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    Watercooler wisdom 2: Preventing (and treating) physician burnout

    Dr Schuman offers a plan to recognize the symptomology and overcome its effects.

    There has been a lot of activity around our watercooler lately. After having an exhaustive discussion around the watercooler regarding the issue of “patient satisfaction” (see Peds v2.0, Contemporary Pediatrics, August 2016), my colleagues and I are now engaged in conversations regarding “job satisfaction,” and are considering a variety of ways to improve our practice for our patients and for ourselves.

    Physician “burnout” has become a popular topic in medical journals. It is worthwhile to discuss this important topic so we can recognize the symptoms of burnout, seek help when necessary, and change our work environment to prevent burnout and its consequences. Unfortunately, nearly 1 of every 2 physicians is experiencing burnout. The purpose of this article is to educate pediatricians regarding burnout symptomatology and, more importantly, how to remedy the problem when identified!

    What is burnout?

    Burnout is a well-recognized clinical syndrome associated with a loss of enthusiasm for work, negative feelings, and a low sense of personal accomplishment. Additional symptoms include fatigue, poor judgment, guilt, and feelings of ineffectiveness.1 In other words, if you don't look forward to coming to work, can't wait for your day to end, and believe you are losing your edge, you likely are experiencing burnout.

    Recommended: How to improve your practice with a practice website

    The condition was described in detail by psychologist Christina Maslach, PhD, professor of Psychology at the University of California-Berkeley. In the 1970s, she developed a burnout assessment tool called the Maslach Burnout Inventory, which is considered the gold standard for measuring burnout symptoms. We'll discuss performing a burnout "self-assessment" later in this article.

    How common is burnout?

    Unfortunately, numerous studies have looked at symptoms of physician burnout and the results suggest too many physicians are affected. A recent article published in Pediatrics, co-authored by Gary Freed, MD (member of the Contemporary Pediatrics Editorial Advisory Board), surveyed 864 early-career pediatricians to quantify burnout rates. The results of the study indicated that 30% of the surveyed pediatricians experienced burnout.2 However, on a positive note, the majority of pediatricians reported that they are satisfied with their career (83%) and life quality (71%).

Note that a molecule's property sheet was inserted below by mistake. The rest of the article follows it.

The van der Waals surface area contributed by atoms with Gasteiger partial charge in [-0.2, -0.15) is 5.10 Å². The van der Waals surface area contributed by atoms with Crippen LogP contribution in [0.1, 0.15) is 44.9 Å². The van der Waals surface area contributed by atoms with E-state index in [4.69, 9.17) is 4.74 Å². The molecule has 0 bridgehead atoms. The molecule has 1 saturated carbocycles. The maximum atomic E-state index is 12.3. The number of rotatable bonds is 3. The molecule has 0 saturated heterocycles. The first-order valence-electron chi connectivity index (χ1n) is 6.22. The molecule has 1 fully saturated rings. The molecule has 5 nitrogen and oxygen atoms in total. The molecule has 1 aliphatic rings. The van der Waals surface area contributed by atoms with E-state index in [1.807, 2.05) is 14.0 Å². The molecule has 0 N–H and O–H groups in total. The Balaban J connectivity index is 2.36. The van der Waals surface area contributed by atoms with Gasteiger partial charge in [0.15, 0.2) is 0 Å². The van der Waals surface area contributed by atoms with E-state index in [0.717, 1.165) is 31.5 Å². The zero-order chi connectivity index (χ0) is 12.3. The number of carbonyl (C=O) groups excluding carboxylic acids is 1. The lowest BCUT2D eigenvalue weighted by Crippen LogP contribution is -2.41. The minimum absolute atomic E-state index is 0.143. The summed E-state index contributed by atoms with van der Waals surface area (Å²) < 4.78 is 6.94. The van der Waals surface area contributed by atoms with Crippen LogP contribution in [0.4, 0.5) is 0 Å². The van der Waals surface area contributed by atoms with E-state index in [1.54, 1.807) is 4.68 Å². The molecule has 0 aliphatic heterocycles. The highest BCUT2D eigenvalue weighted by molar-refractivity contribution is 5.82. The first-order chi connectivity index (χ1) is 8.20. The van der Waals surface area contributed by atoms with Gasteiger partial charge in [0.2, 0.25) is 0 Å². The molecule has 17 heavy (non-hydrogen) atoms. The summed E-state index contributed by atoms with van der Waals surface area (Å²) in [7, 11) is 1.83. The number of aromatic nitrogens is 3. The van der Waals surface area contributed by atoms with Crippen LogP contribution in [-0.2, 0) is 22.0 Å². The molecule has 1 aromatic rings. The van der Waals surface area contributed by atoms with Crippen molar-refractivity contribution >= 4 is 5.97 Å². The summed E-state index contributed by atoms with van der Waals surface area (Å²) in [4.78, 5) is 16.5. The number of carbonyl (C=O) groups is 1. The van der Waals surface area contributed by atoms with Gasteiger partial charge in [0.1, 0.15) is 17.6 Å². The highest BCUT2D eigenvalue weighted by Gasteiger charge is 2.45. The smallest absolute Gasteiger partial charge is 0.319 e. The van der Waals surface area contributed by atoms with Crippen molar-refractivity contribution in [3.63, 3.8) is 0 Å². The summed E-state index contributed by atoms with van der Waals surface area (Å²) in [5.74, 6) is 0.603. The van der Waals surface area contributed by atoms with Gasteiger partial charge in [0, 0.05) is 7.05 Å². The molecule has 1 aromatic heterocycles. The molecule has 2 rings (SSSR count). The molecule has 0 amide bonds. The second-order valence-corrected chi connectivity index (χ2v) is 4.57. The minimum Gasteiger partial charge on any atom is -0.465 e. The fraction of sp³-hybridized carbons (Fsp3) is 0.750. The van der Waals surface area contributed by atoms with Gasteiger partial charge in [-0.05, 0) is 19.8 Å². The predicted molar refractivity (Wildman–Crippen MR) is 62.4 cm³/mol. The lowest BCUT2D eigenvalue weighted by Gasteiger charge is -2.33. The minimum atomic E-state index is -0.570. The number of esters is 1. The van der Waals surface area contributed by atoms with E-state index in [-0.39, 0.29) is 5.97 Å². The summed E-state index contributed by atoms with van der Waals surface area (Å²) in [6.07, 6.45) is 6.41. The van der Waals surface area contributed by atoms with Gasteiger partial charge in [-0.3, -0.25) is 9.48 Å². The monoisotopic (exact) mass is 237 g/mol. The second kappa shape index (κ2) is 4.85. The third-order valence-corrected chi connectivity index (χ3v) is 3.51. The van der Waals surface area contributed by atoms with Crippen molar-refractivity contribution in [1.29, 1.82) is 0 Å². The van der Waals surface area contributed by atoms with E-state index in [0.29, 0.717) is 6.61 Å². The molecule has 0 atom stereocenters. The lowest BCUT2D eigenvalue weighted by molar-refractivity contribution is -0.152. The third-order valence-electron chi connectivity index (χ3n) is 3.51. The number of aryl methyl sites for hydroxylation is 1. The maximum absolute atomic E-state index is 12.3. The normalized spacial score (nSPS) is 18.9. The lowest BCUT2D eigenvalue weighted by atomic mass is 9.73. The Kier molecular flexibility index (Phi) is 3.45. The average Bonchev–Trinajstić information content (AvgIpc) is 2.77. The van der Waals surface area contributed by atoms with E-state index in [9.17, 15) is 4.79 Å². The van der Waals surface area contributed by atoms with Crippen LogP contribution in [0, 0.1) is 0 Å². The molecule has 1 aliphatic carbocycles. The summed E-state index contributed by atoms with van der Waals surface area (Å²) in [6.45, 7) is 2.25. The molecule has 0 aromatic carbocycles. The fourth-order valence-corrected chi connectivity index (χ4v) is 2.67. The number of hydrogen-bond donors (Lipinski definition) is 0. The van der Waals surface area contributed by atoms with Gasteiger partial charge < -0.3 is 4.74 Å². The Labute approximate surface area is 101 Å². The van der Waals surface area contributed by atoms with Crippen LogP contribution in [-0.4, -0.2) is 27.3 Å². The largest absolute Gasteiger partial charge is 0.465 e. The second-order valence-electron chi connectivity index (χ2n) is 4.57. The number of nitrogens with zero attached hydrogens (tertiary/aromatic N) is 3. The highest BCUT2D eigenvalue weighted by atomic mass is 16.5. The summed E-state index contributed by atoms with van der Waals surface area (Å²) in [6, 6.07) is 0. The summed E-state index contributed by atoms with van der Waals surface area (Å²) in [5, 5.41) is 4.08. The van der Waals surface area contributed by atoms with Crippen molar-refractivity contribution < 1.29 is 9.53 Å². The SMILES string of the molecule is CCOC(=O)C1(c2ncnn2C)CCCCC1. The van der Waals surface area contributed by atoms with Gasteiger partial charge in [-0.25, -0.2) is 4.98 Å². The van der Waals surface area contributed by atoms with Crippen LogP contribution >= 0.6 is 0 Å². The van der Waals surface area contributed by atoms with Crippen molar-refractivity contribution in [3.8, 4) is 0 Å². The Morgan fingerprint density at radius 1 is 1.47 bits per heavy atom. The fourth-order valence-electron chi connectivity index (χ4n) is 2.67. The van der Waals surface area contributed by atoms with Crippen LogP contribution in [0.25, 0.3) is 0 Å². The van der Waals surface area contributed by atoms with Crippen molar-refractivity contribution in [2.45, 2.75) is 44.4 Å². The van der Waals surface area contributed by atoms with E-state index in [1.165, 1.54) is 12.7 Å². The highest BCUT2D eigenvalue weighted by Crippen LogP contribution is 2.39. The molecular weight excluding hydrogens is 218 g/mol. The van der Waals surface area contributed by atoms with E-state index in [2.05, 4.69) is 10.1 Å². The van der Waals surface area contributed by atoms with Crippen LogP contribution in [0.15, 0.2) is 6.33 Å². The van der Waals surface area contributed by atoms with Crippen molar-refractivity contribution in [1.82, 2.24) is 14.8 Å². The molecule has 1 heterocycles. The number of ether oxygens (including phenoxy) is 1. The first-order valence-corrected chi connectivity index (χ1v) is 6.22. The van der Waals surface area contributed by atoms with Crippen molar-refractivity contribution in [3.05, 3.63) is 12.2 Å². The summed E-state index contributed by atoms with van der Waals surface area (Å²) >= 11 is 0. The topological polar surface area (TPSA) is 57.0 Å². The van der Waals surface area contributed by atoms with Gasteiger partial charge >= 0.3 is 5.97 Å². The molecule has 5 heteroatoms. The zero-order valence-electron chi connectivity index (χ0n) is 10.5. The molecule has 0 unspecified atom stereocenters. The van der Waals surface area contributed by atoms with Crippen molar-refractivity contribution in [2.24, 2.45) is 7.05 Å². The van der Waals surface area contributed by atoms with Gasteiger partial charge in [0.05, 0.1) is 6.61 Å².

Other surveys have looked at the physician population overall. One survey of 7288 physicians found that 45.8% experienced at least 1 symptom of burnout, with the highest rates of burnout noted in primary care and emergency physicians.3 In another survey, 6880 physicians were assessed using the Maslach Burnout Inventory, with 54.4% of the physicians reporting at least 1 symptom of burnout in 2014 compared with 45.5% in 2011.4

    The newly published Physicians Foundation 2016 Survey of America’s Physicians is the most recent survey of physician’s opinions regarding medical practice, and for the first time it asked physicians questions about “burnout.” In this survey of more than 17,000 physicians, 48.6% of those surveyed reported frequent or constant feeling of burnout. More frequent burnout rates were reported by female physicians, as well as by physicians aged older than 45 years, and rates were comparably high in primary care and specialty care providers (Table 1).5 The unfortunate conclusion from all these surveys is that burnout is common among physicians and it appears to be on the rise!

    NEXT: Causes and consequences

    Andrew J Schuman, MD, FAAP
    Dr Schuman, section editor for Peds v2.0, is clinical assistant professor of Pediatrics, Geisel School of Medicine at Dartmouth, ...


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